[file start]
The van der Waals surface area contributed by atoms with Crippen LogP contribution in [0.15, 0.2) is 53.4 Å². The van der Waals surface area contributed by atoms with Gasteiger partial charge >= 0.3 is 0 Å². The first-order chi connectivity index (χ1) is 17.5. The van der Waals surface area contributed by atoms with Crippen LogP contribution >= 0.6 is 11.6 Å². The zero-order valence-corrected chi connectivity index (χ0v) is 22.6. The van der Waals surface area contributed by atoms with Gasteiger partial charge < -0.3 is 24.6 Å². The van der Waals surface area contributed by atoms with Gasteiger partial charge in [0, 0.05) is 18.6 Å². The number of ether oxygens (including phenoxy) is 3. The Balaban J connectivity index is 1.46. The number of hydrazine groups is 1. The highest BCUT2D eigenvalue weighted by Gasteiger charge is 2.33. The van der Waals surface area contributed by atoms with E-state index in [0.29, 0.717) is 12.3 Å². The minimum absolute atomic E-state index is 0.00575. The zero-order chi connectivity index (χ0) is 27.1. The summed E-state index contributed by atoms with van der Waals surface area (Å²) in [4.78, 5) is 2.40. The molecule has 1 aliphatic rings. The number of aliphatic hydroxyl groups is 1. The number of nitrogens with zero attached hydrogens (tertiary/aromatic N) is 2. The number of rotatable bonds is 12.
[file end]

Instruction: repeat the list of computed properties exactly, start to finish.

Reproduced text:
The van der Waals surface area contributed by atoms with Crippen LogP contribution in [0.15, 0.2) is 53.4 Å². The van der Waals surface area contributed by atoms with Gasteiger partial charge >= 0.3 is 0 Å². The first-order chi connectivity index (χ1) is 17.5. The van der Waals surface area contributed by atoms with Crippen LogP contribution >= 0.6 is 11.6 Å². The zero-order valence-corrected chi connectivity index (χ0v) is 22.6. The van der Waals surface area contributed by atoms with Gasteiger partial charge < -0.3 is 24.6 Å². The van der Waals surface area contributed by atoms with Gasteiger partial charge in [0, 0.05) is 18.6 Å². The number of ether oxygens (including phenoxy) is 3. The Balaban J connectivity index is 1.46. The number of hydrazine groups is 1. The highest BCUT2D eigenvalue weighted by Gasteiger charge is 2.33. The van der Waals surface area contributed by atoms with E-state index in [0.29, 0.717) is 12.3 Å². The minimum absolute atomic E-state index is 0.00575. The zero-order chi connectivity index (χ0) is 27.1. The summed E-state index contributed by atoms with van der Waals surface area (Å²) in [4.78, 5) is 2.40. The molecule has 1 aliphatic rings. The number of aliphatic hydroxyl groups is 1. The number of nitrogens with zero attached hydrogens (tertiary/aromatic N) is 2. The number of rotatable bonds is 12.